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Osteoarthritis Cartilage. 2016 May;24(5):768-75. doi: 10.1016/j.joca.2015.11.023. Epub 2016 Feb 21.

Defining hip pain trajectories in early symptomatic hip osteoarthritis--5 year results from a nationwide prospective cohort study (CHECK).

Author information

1
Department of General Practice, Erasmus MC, University Medical Center Rotterdam, The Netherlands. Electronic address: a.bastick@erasmusmc.nl.
2
Department of General Practice, Erasmus MC, University Medical Center Rotterdam, The Netherlands. Electronic address: s.p.j.verkleij@gmail.com.
3
Department of General Practice, Erasmus MC, University Medical Center Rotterdam, The Netherlands. Electronic address: j.damen@erasmusmc.nl.
4
Department of Rheumatology and Clinical Immunology, University Medical Center Utrecht, Utrecht, The Netherlands. Electronic address: J.Wesseling@umcutrecht.nl.
5
Allied Health Care Center for Rheumatology and Rehabilitation (AHCRR), Groningen, The Netherlands. Electronic address: info@pcrr.nl.
6
Department of General Practice, Erasmus MC, University Medical Center Rotterdam, The Netherlands. Electronic address: p.bindels@erasmusmc.nl.
7
Department of General Practice, Erasmus MC, University Medical Center Rotterdam, The Netherlands. Electronic address: s.bierma-zeinstra@erasmusmc.nl.

Abstract

OBJECTIVE:

To define distinct hip pain trajectories in individuals with early symptomatic hip osteoarthritis (OA) and to determine risk factors for these pain trajectories.

METHOD:

Data were obtained from the nationwide prospective Cohort Hip and Cohort Knee (CHECK) study. Participants with hip pain or stiffness and a completed 5-year follow-up were included. Baseline demographic, anamnestic, physical examination characteristics were assessed. Outcome was annually assessed by the Numeric Rating Scale (NRS) for pain. Pain trajectories were retrieved by latent class growth analysis (LCGA). Multinomial logistic regression was used to calculate risk ratios.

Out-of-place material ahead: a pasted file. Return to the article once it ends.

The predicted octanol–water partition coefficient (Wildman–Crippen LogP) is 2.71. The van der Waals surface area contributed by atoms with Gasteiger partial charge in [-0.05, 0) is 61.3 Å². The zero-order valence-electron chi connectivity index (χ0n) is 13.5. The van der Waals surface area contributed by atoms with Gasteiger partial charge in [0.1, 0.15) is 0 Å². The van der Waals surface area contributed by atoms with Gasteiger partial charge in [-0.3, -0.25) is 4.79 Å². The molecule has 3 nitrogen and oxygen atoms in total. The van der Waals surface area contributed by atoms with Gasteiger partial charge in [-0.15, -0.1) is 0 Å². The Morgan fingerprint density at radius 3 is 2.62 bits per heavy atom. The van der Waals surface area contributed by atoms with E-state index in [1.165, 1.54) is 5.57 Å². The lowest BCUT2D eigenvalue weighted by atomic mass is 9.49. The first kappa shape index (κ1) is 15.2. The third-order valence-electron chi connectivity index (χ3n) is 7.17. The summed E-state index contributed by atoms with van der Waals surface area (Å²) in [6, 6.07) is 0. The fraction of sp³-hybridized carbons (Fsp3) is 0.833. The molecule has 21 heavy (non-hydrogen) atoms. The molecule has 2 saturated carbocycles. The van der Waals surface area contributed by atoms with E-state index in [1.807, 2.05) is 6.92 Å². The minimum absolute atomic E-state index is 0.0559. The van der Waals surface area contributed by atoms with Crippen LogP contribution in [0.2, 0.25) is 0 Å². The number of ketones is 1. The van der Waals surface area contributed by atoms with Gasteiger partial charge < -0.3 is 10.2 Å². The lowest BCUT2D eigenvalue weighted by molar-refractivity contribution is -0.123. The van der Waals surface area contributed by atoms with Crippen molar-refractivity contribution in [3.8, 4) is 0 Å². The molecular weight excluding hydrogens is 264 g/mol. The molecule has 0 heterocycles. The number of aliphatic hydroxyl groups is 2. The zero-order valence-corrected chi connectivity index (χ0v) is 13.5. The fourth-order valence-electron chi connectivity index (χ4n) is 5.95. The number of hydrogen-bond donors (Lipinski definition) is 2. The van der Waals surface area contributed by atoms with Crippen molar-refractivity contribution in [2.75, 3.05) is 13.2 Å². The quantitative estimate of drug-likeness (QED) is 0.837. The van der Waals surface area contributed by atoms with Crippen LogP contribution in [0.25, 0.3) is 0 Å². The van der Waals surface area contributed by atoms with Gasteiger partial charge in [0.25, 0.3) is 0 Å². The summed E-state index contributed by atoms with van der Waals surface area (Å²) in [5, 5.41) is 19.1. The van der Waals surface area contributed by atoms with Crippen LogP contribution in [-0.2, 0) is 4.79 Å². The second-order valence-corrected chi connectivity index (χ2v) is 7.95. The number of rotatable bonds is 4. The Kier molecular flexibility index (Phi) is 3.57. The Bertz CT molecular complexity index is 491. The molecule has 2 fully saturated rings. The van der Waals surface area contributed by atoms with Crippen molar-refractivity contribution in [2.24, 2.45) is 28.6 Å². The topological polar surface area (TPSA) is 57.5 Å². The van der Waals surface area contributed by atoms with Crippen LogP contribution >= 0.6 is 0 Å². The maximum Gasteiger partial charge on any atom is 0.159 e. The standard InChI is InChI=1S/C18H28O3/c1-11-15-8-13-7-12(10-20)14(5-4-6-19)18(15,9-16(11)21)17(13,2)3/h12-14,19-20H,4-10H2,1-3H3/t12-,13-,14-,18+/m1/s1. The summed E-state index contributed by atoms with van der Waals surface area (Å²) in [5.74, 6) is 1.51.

RESULTS:

545 participants were included. Four distinct pain trajectories were uncovered by LCGA. We found significant differences in baseline characteristics, including body mass index (BMI); symptom severity; pain coping strategies and in criteria for clinical hip OA (American College of Rheumatology (ACR)). Lower education, higher activity limitation scores, frequent use of pain transformation as coping strategy and painful internal hip rotation were more often associated with trajectories characterized by more severe pain. No association was found for baseline radiographic features.

CONCLUSION:

We defined four distinct pain trajectories over 5 years follow-up in individuals with early symptomatic hip OA, suggesting there are differences in symptomatic progression of hip OA. Baseline radiographic severity was not associated with the pain trajectories. Future research should be aimed at measuring symptomatic progression of hip OA with even more frequent symptom assessment.

KEYWORDS:

Hip osteoarthritis; Hip pain; Pain trajectories; Prediction

PMID:
26854794
DOI:
10.1016/j.joca.2015.11.023
[Indexed for MEDLINE]
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